Persistence and patience pay for Gokwe south beef-dairy aggregator

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Ms. Siyengiwe Machina a beef-dairy milk farmer, aggregator and member of the Kushinga Milk Producers Group in Hlomayi village, Ward 16, Gokwe South says she owes her steady dairy production success to persistence and timely delivery of her milk to the Gokwe Milk Collection Centre.

In 2016, Ms. Machina joined the Feed the Future Zimbabwe Livestock Development Programme to improve her milk production and delivery schedule.

She realised she was losing a significant amount of her milk to spoilage. She invested in a gas-powered refrigerator through a loan facilitated by Feed the Future Zimbabwe Livestock Development Programme to enable her to chill her milk to the required temperatures before delivery to the milk collection centre.

The refrigerator is also helping other dairy producers in her area, who can now sell their milk to Machina for aggregation and onward marketing to the MCC.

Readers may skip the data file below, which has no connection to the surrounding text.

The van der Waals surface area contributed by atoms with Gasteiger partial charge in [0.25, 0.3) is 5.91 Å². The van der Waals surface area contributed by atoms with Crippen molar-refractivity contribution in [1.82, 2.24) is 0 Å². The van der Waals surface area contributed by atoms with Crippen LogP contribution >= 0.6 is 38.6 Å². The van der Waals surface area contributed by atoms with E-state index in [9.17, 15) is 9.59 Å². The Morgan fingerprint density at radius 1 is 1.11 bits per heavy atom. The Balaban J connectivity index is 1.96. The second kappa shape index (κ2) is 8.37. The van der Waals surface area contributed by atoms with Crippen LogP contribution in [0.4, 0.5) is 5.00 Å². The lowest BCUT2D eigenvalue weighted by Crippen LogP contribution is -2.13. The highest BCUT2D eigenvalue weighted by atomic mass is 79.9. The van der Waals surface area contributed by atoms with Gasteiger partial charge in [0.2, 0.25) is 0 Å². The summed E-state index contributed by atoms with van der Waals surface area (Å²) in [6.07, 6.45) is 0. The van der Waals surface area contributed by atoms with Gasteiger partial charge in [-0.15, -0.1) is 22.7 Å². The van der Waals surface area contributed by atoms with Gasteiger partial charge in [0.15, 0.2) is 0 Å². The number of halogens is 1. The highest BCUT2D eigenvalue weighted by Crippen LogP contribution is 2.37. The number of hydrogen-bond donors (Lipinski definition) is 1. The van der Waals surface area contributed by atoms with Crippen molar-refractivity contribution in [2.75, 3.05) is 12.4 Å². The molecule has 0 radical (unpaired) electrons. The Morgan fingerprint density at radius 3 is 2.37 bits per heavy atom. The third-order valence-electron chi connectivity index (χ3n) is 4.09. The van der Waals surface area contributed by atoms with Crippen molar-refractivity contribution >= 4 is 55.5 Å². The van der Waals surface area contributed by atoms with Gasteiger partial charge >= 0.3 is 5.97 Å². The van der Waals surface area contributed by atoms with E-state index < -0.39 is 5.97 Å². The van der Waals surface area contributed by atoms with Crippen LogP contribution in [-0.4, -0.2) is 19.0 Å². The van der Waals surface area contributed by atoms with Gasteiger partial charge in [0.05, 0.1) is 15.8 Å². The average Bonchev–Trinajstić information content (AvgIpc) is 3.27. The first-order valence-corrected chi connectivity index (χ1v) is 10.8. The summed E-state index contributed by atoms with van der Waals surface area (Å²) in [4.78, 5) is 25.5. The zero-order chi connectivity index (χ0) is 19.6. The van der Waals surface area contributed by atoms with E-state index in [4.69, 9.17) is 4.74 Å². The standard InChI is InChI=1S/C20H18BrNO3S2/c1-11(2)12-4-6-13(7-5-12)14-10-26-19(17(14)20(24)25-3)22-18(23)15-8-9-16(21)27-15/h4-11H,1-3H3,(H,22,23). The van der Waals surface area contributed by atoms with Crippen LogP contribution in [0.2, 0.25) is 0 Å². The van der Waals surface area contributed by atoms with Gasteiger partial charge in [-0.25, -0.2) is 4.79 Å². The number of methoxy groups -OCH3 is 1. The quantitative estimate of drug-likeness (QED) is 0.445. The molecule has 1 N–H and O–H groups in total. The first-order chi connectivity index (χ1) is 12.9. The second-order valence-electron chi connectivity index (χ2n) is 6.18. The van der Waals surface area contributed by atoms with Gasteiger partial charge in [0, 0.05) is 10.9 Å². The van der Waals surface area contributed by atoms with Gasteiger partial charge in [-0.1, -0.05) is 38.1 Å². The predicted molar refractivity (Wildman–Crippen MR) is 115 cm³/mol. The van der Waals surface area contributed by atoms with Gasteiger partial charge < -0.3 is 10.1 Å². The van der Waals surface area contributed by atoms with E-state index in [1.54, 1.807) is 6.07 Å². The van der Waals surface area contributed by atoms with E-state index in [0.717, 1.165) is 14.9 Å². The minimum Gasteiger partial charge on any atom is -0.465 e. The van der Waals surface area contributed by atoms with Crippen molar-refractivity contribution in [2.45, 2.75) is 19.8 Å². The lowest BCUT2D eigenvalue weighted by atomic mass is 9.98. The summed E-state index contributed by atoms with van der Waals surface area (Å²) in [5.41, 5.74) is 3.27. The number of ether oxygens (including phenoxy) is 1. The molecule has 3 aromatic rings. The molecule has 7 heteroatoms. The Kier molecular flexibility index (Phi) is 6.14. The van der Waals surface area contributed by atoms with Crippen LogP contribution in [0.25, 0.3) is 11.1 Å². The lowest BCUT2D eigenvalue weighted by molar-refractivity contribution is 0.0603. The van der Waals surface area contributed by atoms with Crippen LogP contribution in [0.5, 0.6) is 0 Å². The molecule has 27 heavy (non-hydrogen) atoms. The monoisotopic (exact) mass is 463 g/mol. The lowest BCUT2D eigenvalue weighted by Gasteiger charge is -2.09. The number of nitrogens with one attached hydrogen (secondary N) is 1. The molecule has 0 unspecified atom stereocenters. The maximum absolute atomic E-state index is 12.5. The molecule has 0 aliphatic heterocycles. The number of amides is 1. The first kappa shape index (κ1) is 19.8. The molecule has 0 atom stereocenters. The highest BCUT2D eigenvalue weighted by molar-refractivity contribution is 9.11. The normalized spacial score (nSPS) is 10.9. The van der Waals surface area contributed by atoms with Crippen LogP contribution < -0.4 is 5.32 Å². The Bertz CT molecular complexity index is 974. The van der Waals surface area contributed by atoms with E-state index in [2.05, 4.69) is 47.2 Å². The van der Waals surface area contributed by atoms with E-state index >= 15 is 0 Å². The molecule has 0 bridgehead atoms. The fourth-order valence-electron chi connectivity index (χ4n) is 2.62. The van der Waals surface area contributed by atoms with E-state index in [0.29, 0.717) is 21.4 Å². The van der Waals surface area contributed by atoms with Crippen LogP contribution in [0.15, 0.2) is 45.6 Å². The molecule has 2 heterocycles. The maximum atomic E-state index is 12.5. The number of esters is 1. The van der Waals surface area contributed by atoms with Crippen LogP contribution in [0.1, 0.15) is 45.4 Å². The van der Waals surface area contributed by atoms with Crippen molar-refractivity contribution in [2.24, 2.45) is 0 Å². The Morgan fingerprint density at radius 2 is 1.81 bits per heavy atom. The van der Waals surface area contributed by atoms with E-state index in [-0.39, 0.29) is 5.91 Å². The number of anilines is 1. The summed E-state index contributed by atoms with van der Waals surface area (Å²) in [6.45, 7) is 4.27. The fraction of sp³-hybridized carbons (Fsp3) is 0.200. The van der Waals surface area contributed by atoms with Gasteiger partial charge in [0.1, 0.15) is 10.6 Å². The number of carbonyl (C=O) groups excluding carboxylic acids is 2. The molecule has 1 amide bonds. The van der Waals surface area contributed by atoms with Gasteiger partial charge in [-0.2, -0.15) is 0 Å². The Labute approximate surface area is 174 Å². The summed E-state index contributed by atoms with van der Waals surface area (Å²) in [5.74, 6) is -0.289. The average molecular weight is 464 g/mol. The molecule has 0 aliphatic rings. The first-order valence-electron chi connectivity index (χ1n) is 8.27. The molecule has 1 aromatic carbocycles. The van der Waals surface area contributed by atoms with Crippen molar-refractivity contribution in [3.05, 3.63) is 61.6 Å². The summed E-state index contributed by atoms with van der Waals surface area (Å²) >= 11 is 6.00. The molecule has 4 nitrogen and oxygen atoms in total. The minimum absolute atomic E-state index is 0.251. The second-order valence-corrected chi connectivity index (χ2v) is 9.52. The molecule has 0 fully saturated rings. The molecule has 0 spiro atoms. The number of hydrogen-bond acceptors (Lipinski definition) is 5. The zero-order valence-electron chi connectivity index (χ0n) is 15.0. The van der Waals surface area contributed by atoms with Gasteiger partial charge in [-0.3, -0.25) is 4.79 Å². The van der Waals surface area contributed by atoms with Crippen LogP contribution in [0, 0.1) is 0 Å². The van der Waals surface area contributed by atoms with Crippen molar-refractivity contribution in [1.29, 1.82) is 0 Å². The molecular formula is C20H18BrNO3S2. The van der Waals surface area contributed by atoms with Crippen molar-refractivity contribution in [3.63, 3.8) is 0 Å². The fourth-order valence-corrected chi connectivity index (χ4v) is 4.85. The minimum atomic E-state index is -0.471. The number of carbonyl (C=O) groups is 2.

Welcoming a group of journalists from several media houses in Zimbabwe on a media tour organised by the Feed the Future Zimbabwe Livestock Development Programme, Village head Mr. Esau Hlomayi, who is a beef-dairy farmer himself, said dairy production in his village is facing a number of challenges chiefly the perennial water shortages as dairy is directly a function of availability of abundant clean water for the animals and for ensuring hygienic environments during milking.

Headman Hlomayi said most of the wells in his area have dried up or are giving very little water and farmers are forced to walk great distances to water their animals, risking injury on livestock along the way as the terrain is bad.

Mr. Tobias Chidhakwa, Ms. Siyengiwe Machina’s husband, said they are milking five cows yielding an average of 50 litres a day.

The cattle are fed a wide variety of locally available feeds like urea treated maize stover, sunn hemp, velvet bean, sorghum stover, and hay fortified with molasses.

Ms. Machina said she is working very hard to drill a borehole and is planning to sell about seven cattle to ensure she has a permanent water source so she can establish a horticulture project to complement her dairy project.

“We have lost many cows that have been falling in gullies in the area while looking for water to drink,” said Ms. Machina.

Ms. Machina encourages the farmers who supply her with milk to continue to work hard and produce high quality milk for both home consumption and for income.

By Francis S. Bingandadi Managing Editor AgriSeason

 

 

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